In that regard, he drew attention to an “emerging labour market” and increased labour mobility, saying that half of all migrants were economically active individuals.  In the coming decades, the number of people who migrated would increase and, in light of that, it was essential to respect migrants’ rights.   Peru encouraged countries to view migrant flows positively, and to recognize their contribution to the economy.  He promoted an “integrated vision” for examining the phenomenon fully, in which acknowledgement of their rights was a fundamental step.  That question should be discussed openly and frankly in the United Nations.  However, much work remained, and the political will of States would be decisive in that regard.


MÁRIO DE AZEVEDO CONSTANTINO, Head of the United Nations Section of the Department of International Organizations of the Ministry for External Relations of Angola, aligning himself with the Group of 77 and China, highlighted the Secretary-General’s report recommendation to increase spending in public works, including infrastructure, to generate jobs.  As a country in a reconstruction process, Angola expected that, by year-end, 400,000 jobs would be created in all areas, including the oil industry.  Agriculture was the main employer, due to the reintegration and resettlement of 4.5 million inhabitants.  With the goal of consolidating peace by improving living standards for the most vulnerable, revival of the agriculture sector was a priority.


He discussed various national programmes for promoting full employment, saying that all of them had provided important practical lessons.  The major challenge was to ensure support for rebuilding the livelihoods of the rural poor.  Implementation capacity was extremely weak and required external support.  Project design should be adapted to ongoing changes in the country, and monitoring systems were needed, including gender-sensitive baseline surveys.


He agreed that, with equal emphasis on employment, rights at work and social protection and dialogue at all levels, countries could achieve policy coherence and integrate the decent work agenda into global policies.  No national in Angola should suffer discrimination with regard to employment, education or social benefit.  Men and women were equal within the family, and disability issues were among the top national priorities.  The country also had incorporated into its legal framework most international conventions relating to human rights, including the International Labour Organization conventions.  While Governments were responsible for creating full employment, sustainable financial resources through increased official development assistance and debt cancellation were also needed.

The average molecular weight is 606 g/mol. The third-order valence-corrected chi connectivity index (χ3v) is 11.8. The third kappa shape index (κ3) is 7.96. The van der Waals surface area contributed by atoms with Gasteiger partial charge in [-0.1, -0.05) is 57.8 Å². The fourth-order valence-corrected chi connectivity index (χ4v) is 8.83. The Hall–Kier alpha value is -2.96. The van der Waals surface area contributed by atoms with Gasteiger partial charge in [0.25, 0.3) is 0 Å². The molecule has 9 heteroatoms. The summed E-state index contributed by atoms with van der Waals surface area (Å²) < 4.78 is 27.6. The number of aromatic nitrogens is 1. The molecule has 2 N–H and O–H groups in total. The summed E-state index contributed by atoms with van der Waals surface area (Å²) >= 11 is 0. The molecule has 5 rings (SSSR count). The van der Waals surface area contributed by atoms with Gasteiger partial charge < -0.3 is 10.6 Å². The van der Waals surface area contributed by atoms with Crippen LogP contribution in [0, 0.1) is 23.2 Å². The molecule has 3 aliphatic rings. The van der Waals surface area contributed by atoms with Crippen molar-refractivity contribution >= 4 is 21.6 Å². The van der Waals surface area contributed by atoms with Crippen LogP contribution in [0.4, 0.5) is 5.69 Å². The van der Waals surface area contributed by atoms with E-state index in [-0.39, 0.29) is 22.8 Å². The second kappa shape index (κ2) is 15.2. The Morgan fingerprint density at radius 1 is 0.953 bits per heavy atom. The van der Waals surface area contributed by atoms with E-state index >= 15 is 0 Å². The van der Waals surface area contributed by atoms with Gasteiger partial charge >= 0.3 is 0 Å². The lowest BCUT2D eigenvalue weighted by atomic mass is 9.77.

ANDREI MEHEDINTU, youth delegate from Romania, said that a lack of adequate employment affected a substantial share of the young people of his country.  As the report of the Secretary-General pointed out, the problem was due to many changes in the labour market, including the increased existence of informal forms of employment.  Many young people, particularly in transitional economies, forgo social protection in the effort to earn a bit more money.  The right to decent work was fundamental, however, and compromises should not be made when young people were willing to devote their best efforts to their work.


In Romania, he said, youth employment policies had become a major component of the Government’s development strategies, anticipating integration with European structures.  Long-term solutions, however, should also include partnerships between Government and the civil and private sectors.  Such partnerships had already generated job fairs, websites and counselling offices to help people find adequate jobs.  But, the participation of more universities, technical schools and private companies was needed.  In closing, he pointed out that young people could contribute valuable input on the current topic and he advocated inviting more youth representatives to future discussions.